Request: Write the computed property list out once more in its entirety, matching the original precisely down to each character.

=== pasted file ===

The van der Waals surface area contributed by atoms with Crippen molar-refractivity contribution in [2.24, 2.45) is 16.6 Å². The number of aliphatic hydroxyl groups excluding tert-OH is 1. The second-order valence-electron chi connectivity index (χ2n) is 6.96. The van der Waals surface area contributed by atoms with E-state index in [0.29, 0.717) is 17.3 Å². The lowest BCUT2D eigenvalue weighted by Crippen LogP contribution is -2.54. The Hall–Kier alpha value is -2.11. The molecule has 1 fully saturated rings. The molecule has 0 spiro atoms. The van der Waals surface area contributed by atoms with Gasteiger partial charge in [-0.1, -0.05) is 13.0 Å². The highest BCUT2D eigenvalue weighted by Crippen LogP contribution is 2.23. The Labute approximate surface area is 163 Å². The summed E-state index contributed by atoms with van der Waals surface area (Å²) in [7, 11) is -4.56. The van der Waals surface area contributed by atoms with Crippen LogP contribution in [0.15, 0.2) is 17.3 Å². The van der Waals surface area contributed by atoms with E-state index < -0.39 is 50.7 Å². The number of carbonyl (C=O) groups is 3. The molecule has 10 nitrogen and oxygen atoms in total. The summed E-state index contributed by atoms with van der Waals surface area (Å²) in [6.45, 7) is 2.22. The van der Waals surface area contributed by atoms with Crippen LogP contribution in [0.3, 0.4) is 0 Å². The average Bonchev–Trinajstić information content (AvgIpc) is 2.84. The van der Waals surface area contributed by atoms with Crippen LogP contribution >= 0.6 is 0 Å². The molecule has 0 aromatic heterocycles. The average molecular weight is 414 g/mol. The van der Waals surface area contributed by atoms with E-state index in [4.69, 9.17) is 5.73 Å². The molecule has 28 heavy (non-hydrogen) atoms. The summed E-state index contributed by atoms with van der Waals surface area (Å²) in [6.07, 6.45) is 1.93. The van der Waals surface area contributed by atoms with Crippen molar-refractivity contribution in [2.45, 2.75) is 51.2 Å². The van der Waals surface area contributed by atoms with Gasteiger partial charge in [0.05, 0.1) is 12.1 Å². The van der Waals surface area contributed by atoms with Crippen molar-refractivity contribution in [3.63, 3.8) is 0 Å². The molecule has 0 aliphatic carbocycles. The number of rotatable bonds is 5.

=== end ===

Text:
The van der Waals surface area contributed by atoms with Crippen molar-refractivity contribution in [2.24, 2.45) is 16.6 Å². The number of aliphatic hydroxyl groups excluding tert-OH is 1. The second-order valence-electron chi connectivity index (χ2n) is 6.96. The van der Waals surface area contributed by atoms with E-state index in [0.29, 0.717) is 17.3 Å². The lowest BCUT2D eigenvalue weighted by Crippen LogP contribution is -2.54. The Hall–Kier alpha value is -2.11. The molecule has 1 fully saturated rings. The molecule has 0 spiro atoms. The van der Waals surface area contributed by atoms with Gasteiger partial charge in [-0.1, -0.05) is 13.0 Å². The highest BCUT2D eigenvalue weighted by Crippen LogP contribution is 2.23. The Labute approximate surface area is 163 Å². The summed E-state index contributed by atoms with van der Waals surface area (Å²) in [7, 11) is -4.56. The van der Waals surface area contributed by atoms with Crippen LogP contribution in [0.15, 0.2) is 17.3 Å². The van der Waals surface area contributed by atoms with E-state index < -0.39 is 50.7 Å². The number of carbonyl (C=O) groups is 3. The molecule has 10 nitrogen and oxygen atoms in total. The summed E-state index contributed by atoms with van der Waals surface area (Å²) in [6.45, 7) is 2.22. The van der Waals surface area contributed by atoms with Crippen LogP contribution in [0.3, 0.4) is 0 Å². The average Bonchev–Trinajstić information content (AvgIpc) is 2.84. The van der Waals surface area contributed by atoms with Crippen LogP contribution >= 0.6 is 0 Å². The molecule has 0 aromatic heterocycles. The average molecular weight is 414 g/mol. The van der Waals surface area contributed by atoms with E-state index in [4.69, 9.17) is 5.73 Å². The molecule has 28 heavy (non-hydrogen) atoms. The summed E-state index contributed by atoms with van der Waals surface area (Å²) in [6.07, 6.45) is 1.93. The van der Waals surface area contributed by atoms with Crippen molar-refractivity contribution in [2.45, 2.75) is 51.2 Å². The van der Waals surface area contributed by atoms with Gasteiger partial charge in [0.05, 0.1) is 12.1 Å². The van der Waals surface area contributed by atoms with Crippen molar-refractivity contribution in [3.63, 3.8) is 0 Å². The molecule has 0 aliphatic carbocycles. The number of rotatable bonds is 5.